Quakers ask governments to ensure that trade works for both people and planet.

Properly regulated trade can bring many benefits. However several major trade deals under negotiation prioritise the prospect of short term economic gains over longer term factors necessary to human wellbeing and the protection of the Earth.

Quakers call for a fundamental rethink of global trade rules so that trade is open to public scrutiny, contributes to fairly shared prosperity and has a positive impact on the environment.

On this page

    The future of Britain's trade relations

    There is still uncertainty about what the UK's decision to leave the European Union (EU) will mean for trade policy.

    The UK government has made it clear that developing strong trading relationships outside of the EU is now one of its key objectives. Whatever shape these relationships take it is vital that they promote high standards of social and environmental protection, rather than lowering standards as a means to gain advantage over trade competitors. In May 2016 Quaker Peace & Social Witness joined with over twenty other organisations in writing to the Secretary of State for International Trade to share the principles which we hope will underpin the UK's future trading relationships.

    The Transatlantic Trade and Investment Partnership

    The Transatlantic Trade and Investment Partnership (TTIP) was a controversial trade agreement being negotiated between the European Union and the United States. TTIP was nixed in 2016 after widespread opposition throughout the European Union. Quaker Peace & Social Witness continues to have major concerns about trade deals that will follow in its wake. The ideas behind TTIP that could appear in new deals include:

    • TTIP would have included a controversial clause under which foreign companies could sue governments for introducing social, environmental, health or other legislation believed to threaten profitability. This hands over too much power to large corporations, threatening the ability of governments to protect the environment, public health, consumer safety and more.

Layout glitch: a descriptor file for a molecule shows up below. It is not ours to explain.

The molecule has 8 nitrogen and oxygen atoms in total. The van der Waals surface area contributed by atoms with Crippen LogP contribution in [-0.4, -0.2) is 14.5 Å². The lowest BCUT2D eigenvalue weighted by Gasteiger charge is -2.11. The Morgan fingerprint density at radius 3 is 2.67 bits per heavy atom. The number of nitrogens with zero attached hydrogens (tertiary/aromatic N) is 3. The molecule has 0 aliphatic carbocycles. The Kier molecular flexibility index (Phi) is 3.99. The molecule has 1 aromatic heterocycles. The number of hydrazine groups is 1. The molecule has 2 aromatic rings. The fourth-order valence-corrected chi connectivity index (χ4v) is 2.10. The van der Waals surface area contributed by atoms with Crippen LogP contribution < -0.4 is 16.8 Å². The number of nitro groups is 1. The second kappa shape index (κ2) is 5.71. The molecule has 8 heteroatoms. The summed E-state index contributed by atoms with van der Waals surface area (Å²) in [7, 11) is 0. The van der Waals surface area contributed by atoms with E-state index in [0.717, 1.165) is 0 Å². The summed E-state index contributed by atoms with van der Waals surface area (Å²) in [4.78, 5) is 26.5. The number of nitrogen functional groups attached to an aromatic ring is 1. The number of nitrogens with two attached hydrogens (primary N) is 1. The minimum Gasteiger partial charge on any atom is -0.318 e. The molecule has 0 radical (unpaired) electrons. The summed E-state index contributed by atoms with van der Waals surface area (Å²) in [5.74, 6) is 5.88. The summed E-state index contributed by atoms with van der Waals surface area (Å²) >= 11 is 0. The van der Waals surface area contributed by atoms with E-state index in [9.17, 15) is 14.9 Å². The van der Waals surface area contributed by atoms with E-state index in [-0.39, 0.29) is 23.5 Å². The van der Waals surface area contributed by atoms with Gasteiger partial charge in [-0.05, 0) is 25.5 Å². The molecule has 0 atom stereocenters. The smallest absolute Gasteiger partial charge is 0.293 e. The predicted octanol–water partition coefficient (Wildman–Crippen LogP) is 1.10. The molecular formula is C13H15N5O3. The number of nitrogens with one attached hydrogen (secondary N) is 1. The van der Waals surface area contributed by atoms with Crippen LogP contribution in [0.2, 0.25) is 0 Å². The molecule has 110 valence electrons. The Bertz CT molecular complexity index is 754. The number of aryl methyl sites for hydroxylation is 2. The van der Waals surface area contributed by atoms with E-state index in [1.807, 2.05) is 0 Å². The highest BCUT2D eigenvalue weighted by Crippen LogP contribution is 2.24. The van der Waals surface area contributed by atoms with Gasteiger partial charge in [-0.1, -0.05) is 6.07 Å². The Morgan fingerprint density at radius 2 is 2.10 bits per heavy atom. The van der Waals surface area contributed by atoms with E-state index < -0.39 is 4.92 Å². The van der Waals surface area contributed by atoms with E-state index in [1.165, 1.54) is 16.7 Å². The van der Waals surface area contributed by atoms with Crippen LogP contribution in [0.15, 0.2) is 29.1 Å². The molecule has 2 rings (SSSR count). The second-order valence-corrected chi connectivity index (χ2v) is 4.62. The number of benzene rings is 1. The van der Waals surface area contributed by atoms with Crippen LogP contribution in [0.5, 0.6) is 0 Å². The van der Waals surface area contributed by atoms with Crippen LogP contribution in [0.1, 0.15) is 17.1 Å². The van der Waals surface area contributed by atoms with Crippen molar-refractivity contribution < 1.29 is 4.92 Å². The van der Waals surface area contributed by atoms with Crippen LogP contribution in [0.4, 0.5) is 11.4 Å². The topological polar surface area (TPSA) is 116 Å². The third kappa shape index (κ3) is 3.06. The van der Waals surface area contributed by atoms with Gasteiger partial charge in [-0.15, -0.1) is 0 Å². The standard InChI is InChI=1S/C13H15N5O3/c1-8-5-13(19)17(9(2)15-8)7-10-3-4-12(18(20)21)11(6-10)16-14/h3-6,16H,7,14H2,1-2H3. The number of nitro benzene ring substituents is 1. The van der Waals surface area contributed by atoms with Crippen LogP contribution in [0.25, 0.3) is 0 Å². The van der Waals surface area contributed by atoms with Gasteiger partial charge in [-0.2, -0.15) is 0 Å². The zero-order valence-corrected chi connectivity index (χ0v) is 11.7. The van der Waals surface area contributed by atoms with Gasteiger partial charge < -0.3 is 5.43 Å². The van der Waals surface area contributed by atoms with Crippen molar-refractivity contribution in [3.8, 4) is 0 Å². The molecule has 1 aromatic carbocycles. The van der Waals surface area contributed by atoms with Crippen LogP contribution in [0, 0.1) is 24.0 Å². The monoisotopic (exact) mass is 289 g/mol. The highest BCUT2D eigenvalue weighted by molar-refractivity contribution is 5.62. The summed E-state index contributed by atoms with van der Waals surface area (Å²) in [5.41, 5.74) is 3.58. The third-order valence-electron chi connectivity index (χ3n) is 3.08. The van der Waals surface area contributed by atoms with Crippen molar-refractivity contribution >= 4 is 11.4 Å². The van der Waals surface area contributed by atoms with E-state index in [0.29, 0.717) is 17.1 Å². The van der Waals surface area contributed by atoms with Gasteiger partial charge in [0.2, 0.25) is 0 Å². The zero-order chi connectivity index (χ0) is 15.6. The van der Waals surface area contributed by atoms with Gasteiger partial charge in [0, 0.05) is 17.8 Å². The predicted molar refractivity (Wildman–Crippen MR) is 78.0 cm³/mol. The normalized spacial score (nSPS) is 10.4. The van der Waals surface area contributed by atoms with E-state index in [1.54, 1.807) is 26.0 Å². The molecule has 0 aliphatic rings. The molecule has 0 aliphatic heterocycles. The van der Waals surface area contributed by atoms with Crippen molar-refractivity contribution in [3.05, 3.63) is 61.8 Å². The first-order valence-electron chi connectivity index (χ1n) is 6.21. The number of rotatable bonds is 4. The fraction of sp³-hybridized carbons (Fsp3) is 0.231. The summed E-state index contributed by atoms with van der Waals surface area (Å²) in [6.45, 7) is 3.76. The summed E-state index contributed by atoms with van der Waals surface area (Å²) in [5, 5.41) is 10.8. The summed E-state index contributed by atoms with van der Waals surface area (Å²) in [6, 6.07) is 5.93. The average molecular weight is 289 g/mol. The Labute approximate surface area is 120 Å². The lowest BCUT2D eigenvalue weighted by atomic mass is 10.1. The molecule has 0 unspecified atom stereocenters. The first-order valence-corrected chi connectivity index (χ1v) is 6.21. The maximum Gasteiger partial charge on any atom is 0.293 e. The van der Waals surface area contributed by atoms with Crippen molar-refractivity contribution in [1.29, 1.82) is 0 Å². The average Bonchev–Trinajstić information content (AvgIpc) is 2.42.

• TTIP was just one part of a web of major trade deals being pursued by the EU and US. Together these deals could hamper international commitments to tackle climate change and global poverty, including the recently agreed Paris Agreement on Climate Change and the UN Sustainable Development Goals.

    The Comprehensive Economic and Trade Agreement

    After five years of negotiations bewteen the EU and Canada, the Comprehensive Economic and Trade Agreement (CETA) came into effect in September 2017. CETA is, in many respects, very similar to TTIP. It includes the so-called 'investment court system' (ICS), allowing foreign companies to sue governments if a company believes the government's actions have damaged their ability to make a profit.


    Brexit, TTIP and the future of UK trade policy

    Our analysis of what the UK's recent decision to leave the European Union means for trade campaigners.

    The Transatlantic Trade and Investment Partnership: a briefing for Friends

    This briefing highlights just some of the many concerns about TTIP. Produced jointly with the Quaker Council for European Affairs.


    Trade for wellbeing, not just for profit: a shared Quaker statement on TTIP and free trade agreements

    This statement was produced by five European and US Quaker organisations and explains why TTIP is the wrong basis for future global trading relationships.


    Also see the Quakers in Britain media release.

    Images: Flickr: Global Justice Now (CC 2.0); Flickr: Mehr Demokratie (CC 2.0)

    Contact us

    Suzanne Ismail
    Programme Manager, Economic Issues
    020 7663 1055